By Claire Zillman
January 26, 2018

DAVOS, Switzerland—Donald Trump is a fan of big crowds. He got a sizable one in Switzerland on Friday.

The president made his debut at the World Economic Forum in Davos to a full conference hall, with a speech that touted the U.S. as “open for business.”

Ahead of the address, the conference buzzed with speculation of how the president, elected to office on an “America First” platform, would play on a stage built to toast global integration. Had Trump traveled to the snowy Swiss town to thumb his nose at the global elites? Or would Trump seek to appease an audience that had, just a year ago, recoiled at his election and the era of American protectionism it seemed to usher in?

In the end, the president used the platform as the White House had promised: to sell the world on investing in the U.S.

“There’s never been a better time to hire, to build, to invest and to grow in the United States,” Trump said on stage.

Here’s how he made his pitch:

1.) U.S. Economic Growth Is Strong

Trump heralded the U.S.’s strong economic growth and pointed to the healthy stock market. It’s “smashing one record after another,” he said. Last week, the Dow broke the 26,000 mark for the first time.

Trump arrives at Davos with Secretary of State Rex Tillerson on Thursday.
Fabrice Coffrini—AFP/Getty Images

There was an upbeat air to the conference in Davos this week, thanks in part to the robust world economy. A CEO survey out Monday showed optimism among chief executives at an all-time high.

But the gathering was peppered with some skepticism. On a panel that directly followed Trump’s address, International Monetary Fund managing director Christine Lagarde said that while U.S. tax reform may have positive effects in the short-term, farther out “it might also lead to serious risks,” she said. She also cited growing inequality, geopolitics, and a lack of global cooperation as problematic in the longer-term.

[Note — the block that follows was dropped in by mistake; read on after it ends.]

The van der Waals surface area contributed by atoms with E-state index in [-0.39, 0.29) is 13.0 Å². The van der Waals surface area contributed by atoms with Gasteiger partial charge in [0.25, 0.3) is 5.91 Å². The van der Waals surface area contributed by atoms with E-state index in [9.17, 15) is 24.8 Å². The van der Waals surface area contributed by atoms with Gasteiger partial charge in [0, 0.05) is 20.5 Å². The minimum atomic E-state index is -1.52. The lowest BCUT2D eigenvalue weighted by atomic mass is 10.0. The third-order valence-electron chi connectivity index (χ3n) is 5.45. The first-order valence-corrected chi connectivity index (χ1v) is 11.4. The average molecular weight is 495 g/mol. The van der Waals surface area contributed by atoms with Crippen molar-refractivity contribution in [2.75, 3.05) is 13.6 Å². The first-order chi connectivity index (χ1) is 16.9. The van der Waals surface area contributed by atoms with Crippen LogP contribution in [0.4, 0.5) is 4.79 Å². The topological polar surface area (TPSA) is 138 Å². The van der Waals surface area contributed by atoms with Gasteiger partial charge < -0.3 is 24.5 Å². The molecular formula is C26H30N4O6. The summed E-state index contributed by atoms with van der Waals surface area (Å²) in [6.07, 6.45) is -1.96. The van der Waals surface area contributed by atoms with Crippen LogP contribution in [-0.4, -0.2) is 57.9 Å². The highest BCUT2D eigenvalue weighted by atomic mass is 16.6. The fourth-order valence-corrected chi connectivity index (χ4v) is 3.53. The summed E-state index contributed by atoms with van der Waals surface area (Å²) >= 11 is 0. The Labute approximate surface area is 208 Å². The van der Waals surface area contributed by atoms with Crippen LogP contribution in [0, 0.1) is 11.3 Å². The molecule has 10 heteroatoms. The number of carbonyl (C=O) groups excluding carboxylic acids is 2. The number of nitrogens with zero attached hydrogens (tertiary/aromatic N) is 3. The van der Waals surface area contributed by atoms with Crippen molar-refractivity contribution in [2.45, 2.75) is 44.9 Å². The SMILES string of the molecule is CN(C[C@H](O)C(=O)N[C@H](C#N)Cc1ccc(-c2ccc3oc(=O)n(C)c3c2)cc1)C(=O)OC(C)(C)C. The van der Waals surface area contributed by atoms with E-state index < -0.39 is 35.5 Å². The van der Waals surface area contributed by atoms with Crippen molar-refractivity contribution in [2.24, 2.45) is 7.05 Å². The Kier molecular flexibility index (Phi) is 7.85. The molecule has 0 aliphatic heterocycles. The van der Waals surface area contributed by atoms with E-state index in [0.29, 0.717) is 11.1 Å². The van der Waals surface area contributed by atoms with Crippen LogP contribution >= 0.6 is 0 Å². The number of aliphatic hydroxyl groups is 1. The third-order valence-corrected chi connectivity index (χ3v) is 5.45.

2.) Tax Cuts and Regulation Rollback Make the U.S. Attractive

Trump, meanwhile, used the new tax law as one of his selling points. He said the reforms passed last month will help America’s working class and small businesses “keep more of their hard-earned money.” All week, his delegation touted the corporate response to the reforms. Walmart and Starbucks have said they’re raising worker wages as a result of the legislation. Trump name-dropped Apple and the hundreds of billions of dollars in cash it says it will now repatriate.

He also boasted about his administration’s efforts to reduce regulation as he maligned the “unelected bureaucrats” who “imposed restrictions with no vote, no legislation, and no accountability.”

“Now is the perfect time to bring your business, your jobs, and your investment to the U.S.,” Trump said.

3.) Remaking Trade Policy Is a Good Thing for All

Ahead of the speech, CEOs told Fortune that they wanted more clarity on Trump’s stance on trade, after the administration gave mixed messages at Davos following its decision to introduce tariffs on imported solar panels and washing machines earlier this week. The president touched on the issue on Friday, telling the Davos audience that his ‘America First’ mantra “doesn’t mean America alone.” He positioned his administration’s attempts to “reform international trading systems” as a source of prosperity beyond U.S. borders.

“Restoring integrity to trading system,” he said, will “create a system that works not only for U.S. but for all nations.”

And Trump seemed to take a softer tone toward multilateral trade pacts. (He notably yanked the U.S. out of the Trans-Pacific Partnership last year.) Trump said he’s prepared to negotiate agreements with TPP countries, “individually or as a broad group.”

Trump Stuck to the Script

Ahead of Trump’s speech, there were reports of plans for a walkout over the president’s earlier comment calling some countries “shithole” nations, but in the conference hall on Friday there were no visible signs of a coordinated protest.

Trump stuck to the script too, reading from his prepared remarks and refraining from off-handed comments that have often marked his public addresses.

The president on Friday predicted that his “positive message” to the World Economic Forum would be “very well received.” The crowd was largely restrained, applauding at the end of the address as is typical for the meeting of world leaders, corporate executives, and academics.

But there were audible hisses and boos during a Q&A that followed, when Trump—unleashed from the teleprompter—re-upped his trademark criticism of the “fake” press.


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